Chapter

Lying

Thomas L. Carson

in Lying and Deception

Published in print April 2010 | ISBN: 9780199577415
Published online September 2010 | e-ISBN: 9780191722813 | DOI: http://dx.doi.org/10.1093/acprof:oso/9780199577415.003.0002
Lying

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This chapter defines lying roughly as follows: a lie is a deliberate false statement that the speaker warrants to be true. Two features of this definition are noteworthy. First, contrary to most standard definitions, it argues that lying does not require that the liar intends to deceive others. (The chapter appeals to cases in which one is compelled or enticed to make false statements, cases of lying in which one can benefit by making false statements even if they do not deceive others, and cases of bald‐faced lies in which the liar knows that others know she is lying and therefore has no hope or intention of deceiving them.) Second, the chapter holds that in order to tell a lie, one must make a statement that one warrants to be true. According to the definition, any lie violates an implicit promise or guarantee that what one says is true. The definition makes sense of the common view that lying involves a breach of trust. To lie, on this view, is to invite others to trust and rely on what one says by warranting its truth, and at the same time to betray that trust by making a false statement that one does not believe to be true. The chapter discusses several published criticisms of the definition. The chapter isolates several criticisms that, while it is not certain, may require a refinement of the basic definition, and the chapter formulates a revised version of the definition that clearly answers them. According to the revised definition, lying requires that one intends to warrant the truth of what one says but does not require that one actually warrants its truth, as in the original definition. Nothing that is said in the book depends on the subtle difference between these two definitions.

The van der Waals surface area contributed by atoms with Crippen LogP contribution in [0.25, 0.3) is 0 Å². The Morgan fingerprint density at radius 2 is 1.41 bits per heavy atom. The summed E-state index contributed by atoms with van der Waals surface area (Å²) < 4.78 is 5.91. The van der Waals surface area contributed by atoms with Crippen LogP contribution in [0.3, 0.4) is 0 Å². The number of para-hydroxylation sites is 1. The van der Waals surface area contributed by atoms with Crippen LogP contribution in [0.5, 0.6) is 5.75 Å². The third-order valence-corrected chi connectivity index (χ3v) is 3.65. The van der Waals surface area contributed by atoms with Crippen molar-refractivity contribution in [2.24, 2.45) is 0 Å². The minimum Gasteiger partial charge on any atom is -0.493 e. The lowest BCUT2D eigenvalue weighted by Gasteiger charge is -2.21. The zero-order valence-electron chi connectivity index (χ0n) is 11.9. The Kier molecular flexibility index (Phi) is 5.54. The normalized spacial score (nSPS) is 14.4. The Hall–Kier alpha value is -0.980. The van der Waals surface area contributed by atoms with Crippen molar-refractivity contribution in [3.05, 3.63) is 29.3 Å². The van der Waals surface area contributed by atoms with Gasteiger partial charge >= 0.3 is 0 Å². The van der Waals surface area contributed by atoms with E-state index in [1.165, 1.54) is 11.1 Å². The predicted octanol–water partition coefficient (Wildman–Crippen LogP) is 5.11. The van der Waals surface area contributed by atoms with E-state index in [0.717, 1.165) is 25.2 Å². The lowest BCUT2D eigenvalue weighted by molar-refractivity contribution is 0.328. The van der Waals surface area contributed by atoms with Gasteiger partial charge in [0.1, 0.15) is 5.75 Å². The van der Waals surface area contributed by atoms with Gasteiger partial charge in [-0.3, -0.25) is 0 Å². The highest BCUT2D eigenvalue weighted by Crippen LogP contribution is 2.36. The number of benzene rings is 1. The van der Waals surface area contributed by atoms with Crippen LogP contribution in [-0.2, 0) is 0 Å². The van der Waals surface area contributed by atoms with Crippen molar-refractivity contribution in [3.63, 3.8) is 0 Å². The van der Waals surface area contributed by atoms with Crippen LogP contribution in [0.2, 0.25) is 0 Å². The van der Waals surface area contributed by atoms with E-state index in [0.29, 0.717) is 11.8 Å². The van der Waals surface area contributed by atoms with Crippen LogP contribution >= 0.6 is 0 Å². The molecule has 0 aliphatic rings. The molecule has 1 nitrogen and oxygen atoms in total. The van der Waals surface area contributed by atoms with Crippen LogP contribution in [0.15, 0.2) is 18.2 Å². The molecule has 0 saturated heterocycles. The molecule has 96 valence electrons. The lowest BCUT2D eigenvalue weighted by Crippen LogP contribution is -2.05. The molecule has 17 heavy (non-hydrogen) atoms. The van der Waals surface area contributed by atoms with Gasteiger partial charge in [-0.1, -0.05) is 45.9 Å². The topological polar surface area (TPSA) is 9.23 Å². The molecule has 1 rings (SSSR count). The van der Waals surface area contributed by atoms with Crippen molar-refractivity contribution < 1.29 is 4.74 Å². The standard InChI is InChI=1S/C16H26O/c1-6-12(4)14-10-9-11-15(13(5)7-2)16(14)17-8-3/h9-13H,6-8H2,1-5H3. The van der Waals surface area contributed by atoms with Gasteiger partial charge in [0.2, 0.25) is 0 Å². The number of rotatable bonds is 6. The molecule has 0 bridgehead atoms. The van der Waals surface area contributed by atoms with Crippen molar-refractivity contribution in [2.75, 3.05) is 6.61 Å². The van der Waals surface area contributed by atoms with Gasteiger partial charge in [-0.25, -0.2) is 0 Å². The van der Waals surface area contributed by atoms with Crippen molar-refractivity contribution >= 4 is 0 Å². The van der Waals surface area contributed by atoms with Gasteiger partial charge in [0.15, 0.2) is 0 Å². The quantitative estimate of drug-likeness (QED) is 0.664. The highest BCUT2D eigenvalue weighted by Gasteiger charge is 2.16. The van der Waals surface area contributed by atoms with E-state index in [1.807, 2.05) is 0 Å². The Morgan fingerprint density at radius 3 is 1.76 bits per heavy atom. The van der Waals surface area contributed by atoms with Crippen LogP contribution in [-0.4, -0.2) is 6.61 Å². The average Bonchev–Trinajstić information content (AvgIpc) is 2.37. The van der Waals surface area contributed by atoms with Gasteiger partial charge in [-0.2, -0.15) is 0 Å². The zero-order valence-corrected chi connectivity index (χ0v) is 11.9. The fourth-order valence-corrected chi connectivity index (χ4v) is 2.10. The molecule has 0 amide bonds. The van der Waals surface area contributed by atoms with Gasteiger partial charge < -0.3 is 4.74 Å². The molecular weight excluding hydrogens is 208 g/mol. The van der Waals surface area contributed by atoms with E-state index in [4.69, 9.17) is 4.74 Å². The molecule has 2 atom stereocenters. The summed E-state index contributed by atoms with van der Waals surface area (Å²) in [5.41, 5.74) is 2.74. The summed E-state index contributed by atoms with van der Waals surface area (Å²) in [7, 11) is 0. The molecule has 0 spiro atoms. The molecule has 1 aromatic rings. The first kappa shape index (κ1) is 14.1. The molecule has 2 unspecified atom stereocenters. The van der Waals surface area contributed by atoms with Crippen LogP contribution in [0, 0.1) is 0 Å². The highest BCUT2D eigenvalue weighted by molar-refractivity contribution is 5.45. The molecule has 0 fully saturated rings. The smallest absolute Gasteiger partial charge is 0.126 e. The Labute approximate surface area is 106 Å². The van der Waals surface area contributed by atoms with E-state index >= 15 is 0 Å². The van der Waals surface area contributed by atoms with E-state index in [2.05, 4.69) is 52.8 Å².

Keywords: lying; intention to deceive; warranting truth; trust; Kant; Roy Sorensen; Don Fallis; Chisholm and Feehan

Chapter.  16736 words. 

Subjects: Moral Philosophy

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